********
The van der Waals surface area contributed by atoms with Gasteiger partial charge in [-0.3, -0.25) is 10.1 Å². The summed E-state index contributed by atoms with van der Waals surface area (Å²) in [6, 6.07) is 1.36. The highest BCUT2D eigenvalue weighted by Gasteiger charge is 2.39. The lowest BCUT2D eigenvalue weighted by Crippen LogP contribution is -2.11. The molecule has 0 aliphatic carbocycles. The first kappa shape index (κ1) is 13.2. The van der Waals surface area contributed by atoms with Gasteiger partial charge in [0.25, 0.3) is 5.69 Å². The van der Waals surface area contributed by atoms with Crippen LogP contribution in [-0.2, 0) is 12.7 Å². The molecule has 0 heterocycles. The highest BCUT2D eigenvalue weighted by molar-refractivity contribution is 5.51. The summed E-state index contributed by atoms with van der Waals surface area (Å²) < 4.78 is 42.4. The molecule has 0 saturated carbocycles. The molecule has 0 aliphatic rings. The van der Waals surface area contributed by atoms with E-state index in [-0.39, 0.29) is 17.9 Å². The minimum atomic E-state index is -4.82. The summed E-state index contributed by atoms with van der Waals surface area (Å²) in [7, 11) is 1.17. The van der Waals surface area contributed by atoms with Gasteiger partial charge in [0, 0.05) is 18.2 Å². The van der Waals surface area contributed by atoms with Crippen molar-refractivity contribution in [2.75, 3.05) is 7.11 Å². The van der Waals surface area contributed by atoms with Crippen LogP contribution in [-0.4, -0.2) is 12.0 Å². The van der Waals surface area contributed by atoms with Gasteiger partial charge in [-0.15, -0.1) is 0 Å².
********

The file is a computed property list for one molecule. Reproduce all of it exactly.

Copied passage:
The van der Waals surface area contributed by atoms with Gasteiger partial charge in [-0.3, -0.25) is 10.1 Å². The summed E-state index contributed by atoms with van der Waals surface area (Å²) in [6, 6.07) is 1.36. The highest BCUT2D eigenvalue weighted by Gasteiger charge is 2.39. The lowest BCUT2D eigenvalue weighted by Crippen LogP contribution is -2.11. The molecule has 0 aliphatic carbocycles. The first kappa shape index (κ1) is 13.2. The van der Waals surface area contributed by atoms with Gasteiger partial charge in [0.25, 0.3) is 5.69 Å². The van der Waals surface area contributed by atoms with Crippen LogP contribution in [-0.2, 0) is 12.7 Å². The molecule has 0 heterocycles. The highest BCUT2D eigenvalue weighted by molar-refractivity contribution is 5.51. The summed E-state index contributed by atoms with van der Waals surface area (Å²) < 4.78 is 42.4. The molecule has 0 saturated carbocycles. The molecule has 0 aliphatic rings. The van der Waals surface area contributed by atoms with E-state index in [-0.39, 0.29) is 17.9 Å². The minimum atomic E-state index is -4.82. The summed E-state index contributed by atoms with van der Waals surface area (Å²) in [7, 11) is 1.17. The van der Waals surface area contributed by atoms with Gasteiger partial charge in [0, 0.05) is 18.2 Å². The van der Waals surface area contributed by atoms with Crippen molar-refractivity contribution in [2.75, 3.05) is 7.11 Å². The van der Waals surface area contributed by atoms with Crippen LogP contribution in [-0.4, -0.2) is 12.0 Å². The van der Waals surface area contributed by atoms with Gasteiger partial charge in [-0.15, -0.1) is 0 Å².